At one low point, Florence leaves the school building and goes for a walk in the evening haze. She sits high above the city with a troubled look on her face. The panorama is stunning. We realize that the majority of the film is set in interiors. This scene represents release. On her way back, somewhat cleanses by the clear air, Florence catches sight of the painted rabbit.
The film has something to say about modern primary school education in France. Teachers complain about a focus on ‘pupil production’. Florence doesn’t teach Christian or Islamic religion; the school’s show focuses instead on Greek mythology, which doesn’t have tied to it a code of conduct to be followed in the 21st Century. In freeing young minds, it is important to teach facts and stories that don’t determine how one should behave, not to assign gender roles – so girls as well as boys can use (toy) weapons – and the children can pick their own parts. It makes for an interesting alternative to teaching in the United Kingdom and America, which introduces children to religion at a young age.
There are other testing moments for Florence, when a parent accuses her of giving a girl a role that reflects her learning difficulties. When the school inspector sits in her class, Florence asks the class to calculate the numbers of dictations that she has given in her career so far and how many she might give before she retires – the children are very competent at maths but the inspector asks if Florence might like to take a break. There is also a moment of vindication: Tara being left to wander alone and reading all the school notices. Education is liberation.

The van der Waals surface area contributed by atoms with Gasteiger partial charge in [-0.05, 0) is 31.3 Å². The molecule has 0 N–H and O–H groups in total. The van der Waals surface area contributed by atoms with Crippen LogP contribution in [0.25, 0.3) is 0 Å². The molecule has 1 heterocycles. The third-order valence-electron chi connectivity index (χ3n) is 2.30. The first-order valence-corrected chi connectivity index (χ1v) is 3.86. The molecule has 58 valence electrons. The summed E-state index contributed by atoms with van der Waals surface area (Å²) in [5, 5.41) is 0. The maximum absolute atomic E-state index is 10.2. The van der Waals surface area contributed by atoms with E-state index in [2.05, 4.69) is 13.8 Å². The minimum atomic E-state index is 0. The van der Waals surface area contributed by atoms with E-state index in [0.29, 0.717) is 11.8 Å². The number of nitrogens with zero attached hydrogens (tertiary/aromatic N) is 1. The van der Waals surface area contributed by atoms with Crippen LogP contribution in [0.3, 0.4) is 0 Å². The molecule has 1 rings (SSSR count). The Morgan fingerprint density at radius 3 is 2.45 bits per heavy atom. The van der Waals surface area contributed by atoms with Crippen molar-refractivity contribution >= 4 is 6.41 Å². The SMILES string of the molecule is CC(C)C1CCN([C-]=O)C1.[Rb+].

Pictured: Sock-drying Grenoble-style. Vincent Elbaz and Sara Forestier in 'Primaire'. Still courtesy of Unifrance
Some reviews have criticised the film for being preachy, confusing the setting with the drama itself. Primaire isn’t didactic. Yes, it is about education giving young children confidence to discover the world on their own (or with Papa) and about persistence and self-belief (Florence assures Tara that all her children learn to read). But it has one scene that is far from preachy, when the special needs assistant visits the child that she formerly supported and is barely recognised. There is the heartbreaking implication that teachers are sometimes invisible, present but not seen.
I don’t know who rates films on imdb but ‘6.6 out of 10’ for Primaire seems awfully harsh. ‘10 out of 10’ is nearer the mark - I was knocked out by it.
Reviewed at Cine Lumiere, South Kensington, London, Friday 8 September 2017, 20:40 screening